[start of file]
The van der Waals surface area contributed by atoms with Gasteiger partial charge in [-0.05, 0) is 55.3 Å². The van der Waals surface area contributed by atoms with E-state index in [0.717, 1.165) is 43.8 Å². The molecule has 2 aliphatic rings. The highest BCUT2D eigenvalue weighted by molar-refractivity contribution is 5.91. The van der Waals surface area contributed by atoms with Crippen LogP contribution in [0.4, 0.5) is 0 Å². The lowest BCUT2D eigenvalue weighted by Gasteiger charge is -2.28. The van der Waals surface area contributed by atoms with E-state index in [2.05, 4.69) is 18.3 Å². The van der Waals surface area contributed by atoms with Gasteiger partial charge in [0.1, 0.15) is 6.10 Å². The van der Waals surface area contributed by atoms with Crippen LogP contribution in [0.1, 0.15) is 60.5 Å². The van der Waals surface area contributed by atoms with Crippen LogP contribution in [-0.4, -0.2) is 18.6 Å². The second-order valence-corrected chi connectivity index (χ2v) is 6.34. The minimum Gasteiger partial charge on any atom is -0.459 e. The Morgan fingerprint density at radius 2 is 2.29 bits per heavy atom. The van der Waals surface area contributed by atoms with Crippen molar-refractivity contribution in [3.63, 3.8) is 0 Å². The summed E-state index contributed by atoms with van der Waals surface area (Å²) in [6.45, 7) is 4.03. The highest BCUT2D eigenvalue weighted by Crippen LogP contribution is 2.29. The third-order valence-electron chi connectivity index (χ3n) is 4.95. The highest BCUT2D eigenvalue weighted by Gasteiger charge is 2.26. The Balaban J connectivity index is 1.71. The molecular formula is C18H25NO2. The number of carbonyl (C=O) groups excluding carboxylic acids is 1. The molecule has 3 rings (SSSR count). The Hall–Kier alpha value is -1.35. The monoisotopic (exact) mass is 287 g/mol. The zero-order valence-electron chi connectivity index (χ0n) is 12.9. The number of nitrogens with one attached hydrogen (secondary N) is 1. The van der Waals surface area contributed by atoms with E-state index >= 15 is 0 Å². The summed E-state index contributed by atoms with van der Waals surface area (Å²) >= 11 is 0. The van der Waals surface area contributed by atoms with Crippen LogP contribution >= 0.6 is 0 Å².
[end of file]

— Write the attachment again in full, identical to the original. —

The van der Waals surface area contributed by atoms with Gasteiger partial charge in [-0.05, 0) is 55.3 Å². The van der Waals surface area contributed by atoms with E-state index in [0.717, 1.165) is 43.8 Å². The molecule has 2 aliphatic rings. The highest BCUT2D eigenvalue weighted by molar-refractivity contribution is 5.91. The van der Waals surface area contributed by atoms with Crippen LogP contribution in [0.4, 0.5) is 0 Å². The lowest BCUT2D eigenvalue weighted by Gasteiger charge is -2.28. The van der Waals surface area contributed by atoms with E-state index in [2.05, 4.69) is 18.3 Å². The van der Waals surface area contributed by atoms with Gasteiger partial charge in [0.1, 0.15) is 6.10 Å². The van der Waals surface area contributed by atoms with Crippen LogP contribution in [0.1, 0.15) is 60.5 Å². The van der Waals surface area contributed by atoms with Crippen LogP contribution in [-0.4, -0.2) is 18.6 Å². The second-order valence-corrected chi connectivity index (χ2v) is 6.34. The minimum Gasteiger partial charge on any atom is -0.459 e. The Morgan fingerprint density at radius 2 is 2.29 bits per heavy atom. The van der Waals surface area contributed by atoms with Crippen molar-refractivity contribution in [3.63, 3.8) is 0 Å². The summed E-state index contributed by atoms with van der Waals surface area (Å²) in [6.45, 7) is 4.03. The highest BCUT2D eigenvalue weighted by Crippen LogP contribution is 2.29. The third-order valence-electron chi connectivity index (χ3n) is 4.95. The highest BCUT2D eigenvalue weighted by Gasteiger charge is 2.26. The Balaban J connectivity index is 1.71. The molecular formula is C18H25NO2. The number of carbonyl (C=O) groups excluding carboxylic acids is 1. The molecule has 3 rings (SSSR count). The Hall–Kier alpha value is -1.35. The monoisotopic (exact) mass is 287 g/mol. The zero-order valence-electron chi connectivity index (χ0n) is 12.9. The number of nitrogens with one attached hydrogen (secondary N) is 1. The van der Waals surface area contributed by atoms with E-state index >= 15 is 0 Å². The summed E-state index contributed by atoms with van der Waals surface area (Å²) >= 11 is 0. The van der Waals surface area contributed by atoms with Crippen LogP contribution >= 0.6 is 0 Å².